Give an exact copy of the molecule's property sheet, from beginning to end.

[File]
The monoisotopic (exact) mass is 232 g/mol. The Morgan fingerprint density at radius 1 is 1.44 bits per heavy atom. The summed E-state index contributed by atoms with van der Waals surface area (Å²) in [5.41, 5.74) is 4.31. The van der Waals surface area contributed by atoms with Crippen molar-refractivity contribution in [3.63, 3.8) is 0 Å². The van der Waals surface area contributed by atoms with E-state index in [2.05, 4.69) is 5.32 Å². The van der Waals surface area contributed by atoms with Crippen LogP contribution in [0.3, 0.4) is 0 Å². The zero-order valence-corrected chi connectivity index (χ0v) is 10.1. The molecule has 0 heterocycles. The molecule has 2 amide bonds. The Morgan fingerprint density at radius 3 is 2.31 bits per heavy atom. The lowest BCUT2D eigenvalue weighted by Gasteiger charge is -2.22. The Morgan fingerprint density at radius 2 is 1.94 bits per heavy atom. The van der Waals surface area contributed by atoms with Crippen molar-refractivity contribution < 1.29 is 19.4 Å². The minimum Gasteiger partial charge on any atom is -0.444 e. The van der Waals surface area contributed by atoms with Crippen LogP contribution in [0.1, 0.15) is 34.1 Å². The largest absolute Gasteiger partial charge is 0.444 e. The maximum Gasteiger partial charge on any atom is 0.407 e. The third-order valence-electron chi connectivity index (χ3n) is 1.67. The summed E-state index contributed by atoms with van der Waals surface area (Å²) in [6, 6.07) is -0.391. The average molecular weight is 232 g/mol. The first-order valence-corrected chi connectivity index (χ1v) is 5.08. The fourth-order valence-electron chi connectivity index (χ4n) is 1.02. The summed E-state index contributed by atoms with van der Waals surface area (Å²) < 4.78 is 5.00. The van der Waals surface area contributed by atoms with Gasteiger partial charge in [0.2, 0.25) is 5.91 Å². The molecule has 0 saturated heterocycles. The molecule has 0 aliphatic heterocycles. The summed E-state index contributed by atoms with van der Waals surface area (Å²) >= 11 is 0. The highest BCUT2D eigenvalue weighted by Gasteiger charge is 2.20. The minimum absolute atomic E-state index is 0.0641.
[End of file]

The monoisotopic (exact) mass is 232 g/mol. The Morgan fingerprint density at radius 1 is 1.44 bits per heavy atom. The summed E-state index contributed by atoms with van der Waals surface area (Å²) in [5.41, 5.74) is 4.31. The van der Waals surface area contributed by atoms with Crippen molar-refractivity contribution in [3.63, 3.8) is 0 Å². The van der Waals surface area contributed by atoms with E-state index in [2.05, 4.69) is 5.32 Å². The van der Waals surface area contributed by atoms with Crippen LogP contribution in [0.3, 0.4) is 0 Å². The zero-order valence-corrected chi connectivity index (χ0v) is 10.1. The molecule has 0 heterocycles. The molecule has 2 amide bonds. The Morgan fingerprint density at radius 3 is 2.31 bits per heavy atom. The lowest BCUT2D eigenvalue weighted by Gasteiger charge is -2.22. The Morgan fingerprint density at radius 2 is 1.94 bits per heavy atom. The van der Waals surface area contributed by atoms with Crippen molar-refractivity contribution < 1.29 is 19.4 Å². The minimum Gasteiger partial charge on any atom is -0.444 e. The van der Waals surface area contributed by atoms with Crippen LogP contribution in [0.1, 0.15) is 34.1 Å². The largest absolute Gasteiger partial charge is 0.444 e. The maximum Gasteiger partial charge on any atom is 0.407 e. The third-order valence-electron chi connectivity index (χ3n) is 1.67. The summed E-state index contributed by atoms with van der Waals surface area (Å²) in [6, 6.07) is -0.391. The average molecular weight is 232 g/mol. The first-order valence-corrected chi connectivity index (χ1v) is 5.08. The fourth-order valence-electron chi connectivity index (χ4n) is 1.02. The summed E-state index contributed by atoms with van der Waals surface area (Å²) < 4.78 is 5.00. The van der Waals surface area contributed by atoms with Gasteiger partial charge in [0.2, 0.25) is 5.91 Å². The molecule has 0 saturated heterocycles. The molecule has 0 aliphatic heterocycles. The summed E-state index contributed by atoms with van der Waals surface area (Å²) >= 11 is 0. The highest BCUT2D eigenvalue weighted by Gasteiger charge is 2.20. The minimum absolute atomic E-state index is 0.0641.